I got back to Preston the other day and a man ran down the platform to ask for a photograph, an older man. I’d had the train journey from hell. Someone was trying to get into my seat for starters, telling me I had the wrong ticket. So when that guy asked for a photograph, I was like, “Er, not really…” Then he was so nice and apologetic, I thought it was probably me being snarky, so I said OK. I just find it odd. I did the breakfast channel last week and there was an office full of people who got up and clapped. It’s just mad, absolutely mad. I’m bemused by it all.
What encouraged you and Ross to apply together?
I got about three quarters of the way through [the application process] and they said, “Would a member of your family like to take part?” Two of them have got children. Ross has a business, but I thought he could give his business partner some of the work to do. At first he was like, “You’re going to tell me what to do on national TV and I’m not having that.” I told him, “Well, I’ll be telling everyone what to do so there’s no difference.”
How seriously did you take the game?
Well, it’s a game, you know. Some other [contestants] had strategies, [were working on] spreadsheets in their beds at night, going through all the different strategies. I’m not up for that. I was concentrating on staying alive until the next day. I would have loved to have stayed in longer, but I got to the seventh episode and that’s alright. I’m quite opinionated, so…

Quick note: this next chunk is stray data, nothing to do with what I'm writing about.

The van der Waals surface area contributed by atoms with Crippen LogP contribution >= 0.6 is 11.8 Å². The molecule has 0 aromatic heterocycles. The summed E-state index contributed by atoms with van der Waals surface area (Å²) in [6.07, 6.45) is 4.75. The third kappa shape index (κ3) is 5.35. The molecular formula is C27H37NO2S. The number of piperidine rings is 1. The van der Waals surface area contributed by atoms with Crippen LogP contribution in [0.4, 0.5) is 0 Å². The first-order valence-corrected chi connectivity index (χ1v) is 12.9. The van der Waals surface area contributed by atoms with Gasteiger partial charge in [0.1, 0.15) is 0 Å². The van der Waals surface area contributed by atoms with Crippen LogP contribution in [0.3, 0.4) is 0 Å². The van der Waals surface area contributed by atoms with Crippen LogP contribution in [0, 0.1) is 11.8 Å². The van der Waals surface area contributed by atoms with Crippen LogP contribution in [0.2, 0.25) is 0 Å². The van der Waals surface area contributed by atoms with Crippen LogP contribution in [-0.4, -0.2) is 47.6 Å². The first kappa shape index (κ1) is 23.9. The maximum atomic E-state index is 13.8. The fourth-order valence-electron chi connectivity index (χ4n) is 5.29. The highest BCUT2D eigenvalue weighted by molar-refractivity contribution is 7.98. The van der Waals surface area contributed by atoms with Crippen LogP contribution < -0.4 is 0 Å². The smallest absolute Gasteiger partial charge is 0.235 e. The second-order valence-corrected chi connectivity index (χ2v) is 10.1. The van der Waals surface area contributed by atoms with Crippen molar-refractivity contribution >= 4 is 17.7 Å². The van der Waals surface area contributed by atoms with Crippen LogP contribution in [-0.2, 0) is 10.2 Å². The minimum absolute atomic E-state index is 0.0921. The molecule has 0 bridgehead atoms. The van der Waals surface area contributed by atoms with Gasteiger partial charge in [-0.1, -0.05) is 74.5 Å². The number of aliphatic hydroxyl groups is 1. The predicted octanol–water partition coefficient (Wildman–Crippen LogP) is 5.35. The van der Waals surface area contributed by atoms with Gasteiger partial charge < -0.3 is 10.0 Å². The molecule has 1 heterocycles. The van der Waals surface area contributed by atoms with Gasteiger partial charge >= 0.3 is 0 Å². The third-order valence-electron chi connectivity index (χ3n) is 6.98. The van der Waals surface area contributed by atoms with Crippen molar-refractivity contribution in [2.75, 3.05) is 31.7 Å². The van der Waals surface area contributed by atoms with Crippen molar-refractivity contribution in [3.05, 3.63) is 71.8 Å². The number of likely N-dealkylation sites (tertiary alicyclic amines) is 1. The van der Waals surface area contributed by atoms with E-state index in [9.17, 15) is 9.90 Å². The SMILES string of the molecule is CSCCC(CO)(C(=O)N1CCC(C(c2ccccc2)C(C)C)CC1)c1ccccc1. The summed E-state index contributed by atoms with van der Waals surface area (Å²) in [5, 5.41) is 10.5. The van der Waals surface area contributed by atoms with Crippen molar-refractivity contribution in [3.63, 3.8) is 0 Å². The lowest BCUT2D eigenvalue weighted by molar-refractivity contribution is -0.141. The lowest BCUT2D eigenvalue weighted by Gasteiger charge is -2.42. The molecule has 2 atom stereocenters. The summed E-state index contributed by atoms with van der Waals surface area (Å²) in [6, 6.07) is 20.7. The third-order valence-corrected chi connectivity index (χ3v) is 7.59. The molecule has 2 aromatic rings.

How do you feel about Ross being a traitor?
He should have been a traitor from the beginning! He would have been an amazing traitor. He didn’t want to wear the cloak – he didn’t think it’d do his image any good. He wasn’t having it! But I know that if I’d said something that annoyed him he probably would’ve murdered me.
You always said you could never be a traitor. Did the cloak put you off, too?
I just have to be me. But I made the mistake of telling Miles that I could never be a traitor. And actually, halfway through, as more and more of us were being killed, I thought, I could definitely do this. After surviving that three-way banishment, I didn’t think I was ever going to be banished again. I thought I’d absolutely established I was a faithful. Even the reveal about Ross being my son – it was a bit of fun. It didn’t do us any good because we didn’t agree on anything. It was lovely having him there, even though he did insult my roast dinners.
What’s something us viewers would be surprised to learn about the show?
The roundtable was like no experience I’ve ever had in my life. They don’t show viewers this, and I don’t know if it’s a copyright thing, but they play that Hanging Tree song for five to ten minutes before we actually start talking. So you’re sitting there with all that going on, cameras whizzing up and down. We all know it’s a game but it really plays with your head. But I tell you what, I’d do it all again in a heartbeat.
Are you put off fizzy rosé for life?
Sadly not. The hangovers continue!
Who deserves to win this season of The Traitors?
I am very fond of Mollie and Evie. I think they’re gorgeous girls. Mollie doesn’t let anyone define her. Mollie, Evie and I got on like a house on fire. But blood is thicker than water. So Ross, there you go.
If Ross wins, will he have to split the money with you?